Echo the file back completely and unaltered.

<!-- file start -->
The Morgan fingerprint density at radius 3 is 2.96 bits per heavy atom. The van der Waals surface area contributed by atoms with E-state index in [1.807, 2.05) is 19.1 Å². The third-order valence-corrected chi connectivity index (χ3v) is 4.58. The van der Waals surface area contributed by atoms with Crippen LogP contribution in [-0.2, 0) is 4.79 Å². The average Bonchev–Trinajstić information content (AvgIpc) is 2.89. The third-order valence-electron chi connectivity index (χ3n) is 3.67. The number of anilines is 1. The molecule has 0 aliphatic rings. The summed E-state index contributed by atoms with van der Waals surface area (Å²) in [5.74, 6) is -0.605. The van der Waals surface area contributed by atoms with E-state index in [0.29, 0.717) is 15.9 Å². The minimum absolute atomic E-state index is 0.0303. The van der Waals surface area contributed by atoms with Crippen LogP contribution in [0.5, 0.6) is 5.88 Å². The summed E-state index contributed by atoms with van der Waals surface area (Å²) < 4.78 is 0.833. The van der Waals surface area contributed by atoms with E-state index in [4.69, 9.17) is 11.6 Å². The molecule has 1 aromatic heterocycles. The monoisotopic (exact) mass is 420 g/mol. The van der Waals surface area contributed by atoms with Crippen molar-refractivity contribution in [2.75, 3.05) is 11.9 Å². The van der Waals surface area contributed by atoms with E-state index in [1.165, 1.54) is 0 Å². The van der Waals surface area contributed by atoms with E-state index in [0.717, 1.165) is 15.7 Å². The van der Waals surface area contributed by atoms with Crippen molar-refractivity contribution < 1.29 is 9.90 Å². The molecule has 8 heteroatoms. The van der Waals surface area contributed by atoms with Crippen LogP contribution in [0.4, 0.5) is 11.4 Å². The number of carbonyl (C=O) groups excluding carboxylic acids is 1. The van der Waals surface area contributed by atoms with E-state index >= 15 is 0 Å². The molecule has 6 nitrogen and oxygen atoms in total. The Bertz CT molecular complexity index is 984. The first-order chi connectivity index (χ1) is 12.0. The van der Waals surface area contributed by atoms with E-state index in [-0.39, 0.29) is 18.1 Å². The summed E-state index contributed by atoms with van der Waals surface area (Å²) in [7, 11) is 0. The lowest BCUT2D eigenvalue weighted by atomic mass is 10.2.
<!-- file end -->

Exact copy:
The Morgan fingerprint density at radius 3 is 2.96 bits per heavy atom. The van der Waals surface area contributed by atoms with E-state index in [1.807, 2.05) is 19.1 Å². The third-order valence-corrected chi connectivity index (χ3v) is 4.58. The van der Waals surface area contributed by atoms with Crippen LogP contribution in [-0.2, 0) is 4.79 Å². The average Bonchev–Trinajstić information content (AvgIpc) is 2.89. The third-order valence-electron chi connectivity index (χ3n) is 3.67. The number of anilines is 1. The molecule has 0 aliphatic rings. The summed E-state index contributed by atoms with van der Waals surface area (Å²) in [5.74, 6) is -0.605. The van der Waals surface area contributed by atoms with E-state index in [0.29, 0.717) is 15.9 Å². The minimum absolute atomic E-state index is 0.0303. The van der Waals surface area contributed by atoms with Crippen LogP contribution in [0.5, 0.6) is 5.88 Å². The summed E-state index contributed by atoms with van der Waals surface area (Å²) < 4.78 is 0.833. The van der Waals surface area contributed by atoms with E-state index in [4.69, 9.17) is 11.6 Å². The molecule has 1 aromatic heterocycles. The monoisotopic (exact) mass is 420 g/mol. The van der Waals surface area contributed by atoms with Crippen molar-refractivity contribution in [2.75, 3.05) is 11.9 Å². The van der Waals surface area contributed by atoms with E-state index in [1.165, 1.54) is 0 Å². The van der Waals surface area contributed by atoms with E-state index in [0.717, 1.165) is 15.7 Å². The van der Waals surface area contributed by atoms with Crippen molar-refractivity contribution < 1.29 is 9.90 Å². The molecule has 8 heteroatoms. The van der Waals surface area contributed by atoms with Crippen LogP contribution in [0.4, 0.5) is 11.4 Å². The number of carbonyl (C=O) groups excluding carboxylic acids is 1. The van der Waals surface area contributed by atoms with E-state index >= 15 is 0 Å². The molecule has 6 nitrogen and oxygen atoms in total. The Bertz CT molecular complexity index is 984. The first-order chi connectivity index (χ1) is 12.0. The van der Waals surface area contributed by atoms with E-state index in [-0.39, 0.29) is 18.1 Å². The summed E-state index contributed by atoms with van der Waals surface area (Å²) in [7, 11) is 0. The lowest BCUT2D eigenvalue weighted by atomic mass is 10.2.